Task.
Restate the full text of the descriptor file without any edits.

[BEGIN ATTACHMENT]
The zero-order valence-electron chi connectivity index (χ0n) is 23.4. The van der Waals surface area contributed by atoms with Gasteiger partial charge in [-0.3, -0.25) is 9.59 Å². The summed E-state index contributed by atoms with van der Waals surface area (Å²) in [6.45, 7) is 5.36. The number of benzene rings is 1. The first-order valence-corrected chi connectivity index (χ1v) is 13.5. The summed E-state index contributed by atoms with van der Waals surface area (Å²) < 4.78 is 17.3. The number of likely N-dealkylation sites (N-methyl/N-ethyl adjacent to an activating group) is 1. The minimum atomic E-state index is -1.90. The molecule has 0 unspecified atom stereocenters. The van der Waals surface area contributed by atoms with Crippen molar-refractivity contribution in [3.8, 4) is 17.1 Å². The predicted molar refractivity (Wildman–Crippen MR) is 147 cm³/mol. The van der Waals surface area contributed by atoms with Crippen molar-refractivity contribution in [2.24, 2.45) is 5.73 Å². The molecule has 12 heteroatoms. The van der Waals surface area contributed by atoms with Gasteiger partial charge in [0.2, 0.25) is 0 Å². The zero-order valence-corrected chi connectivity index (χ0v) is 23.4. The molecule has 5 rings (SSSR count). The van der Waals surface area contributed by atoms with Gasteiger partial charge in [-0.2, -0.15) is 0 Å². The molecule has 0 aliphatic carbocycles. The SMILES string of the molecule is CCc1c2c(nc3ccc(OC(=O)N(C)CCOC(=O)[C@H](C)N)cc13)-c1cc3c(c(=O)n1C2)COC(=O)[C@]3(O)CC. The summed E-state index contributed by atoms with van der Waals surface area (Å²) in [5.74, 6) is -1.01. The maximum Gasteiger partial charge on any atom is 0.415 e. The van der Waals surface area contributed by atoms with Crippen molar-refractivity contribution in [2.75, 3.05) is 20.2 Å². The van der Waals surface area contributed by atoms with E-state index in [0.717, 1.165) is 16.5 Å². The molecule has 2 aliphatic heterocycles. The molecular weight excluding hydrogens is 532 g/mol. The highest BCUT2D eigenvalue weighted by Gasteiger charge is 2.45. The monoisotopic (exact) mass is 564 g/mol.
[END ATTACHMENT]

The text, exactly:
The zero-order valence-electron chi connectivity index (χ0n) is 23.4. The van der Waals surface area contributed by atoms with Gasteiger partial charge in [-0.3, -0.25) is 9.59 Å². The summed E-state index contributed by atoms with van der Waals surface area (Å²) in [6.45, 7) is 5.36. The number of benzene rings is 1. The first-order valence-corrected chi connectivity index (χ1v) is 13.5. The summed E-state index contributed by atoms with van der Waals surface area (Å²) < 4.78 is 17.3. The number of likely N-dealkylation sites (N-methyl/N-ethyl adjacent to an activating group) is 1. The minimum atomic E-state index is -1.90. The molecule has 0 unspecified atom stereocenters. The van der Waals surface area contributed by atoms with Crippen molar-refractivity contribution in [3.8, 4) is 17.1 Å². The predicted molar refractivity (Wildman–Crippen MR) is 147 cm³/mol. The van der Waals surface area contributed by atoms with Crippen molar-refractivity contribution in [2.24, 2.45) is 5.73 Å². The molecule has 12 heteroatoms. The van der Waals surface area contributed by atoms with Gasteiger partial charge in [0.2, 0.25) is 0 Å². The zero-order valence-corrected chi connectivity index (χ0v) is 23.4. The molecule has 5 rings (SSSR count). The van der Waals surface area contributed by atoms with Gasteiger partial charge in [-0.2, -0.15) is 0 Å². The molecule has 0 aliphatic carbocycles. The SMILES string of the molecule is CCc1c2c(nc3ccc(OC(=O)N(C)CCOC(=O)[C@H](C)N)cc13)-c1cc3c(c(=O)n1C2)COC(=O)[C@]3(O)CC. The summed E-state index contributed by atoms with van der Waals surface area (Å²) in [5.74, 6) is -1.01. The maximum Gasteiger partial charge on any atom is 0.415 e. The van der Waals surface area contributed by atoms with Crippen molar-refractivity contribution in [2.75, 3.05) is 20.2 Å². The van der Waals surface area contributed by atoms with E-state index in [0.717, 1.165) is 16.5 Å². The molecule has 2 aliphatic heterocycles. The molecular weight excluding hydrogens is 532 g/mol. The highest BCUT2D eigenvalue weighted by Gasteiger charge is 2.45. The monoisotopic (exact) mass is 564 g/mol.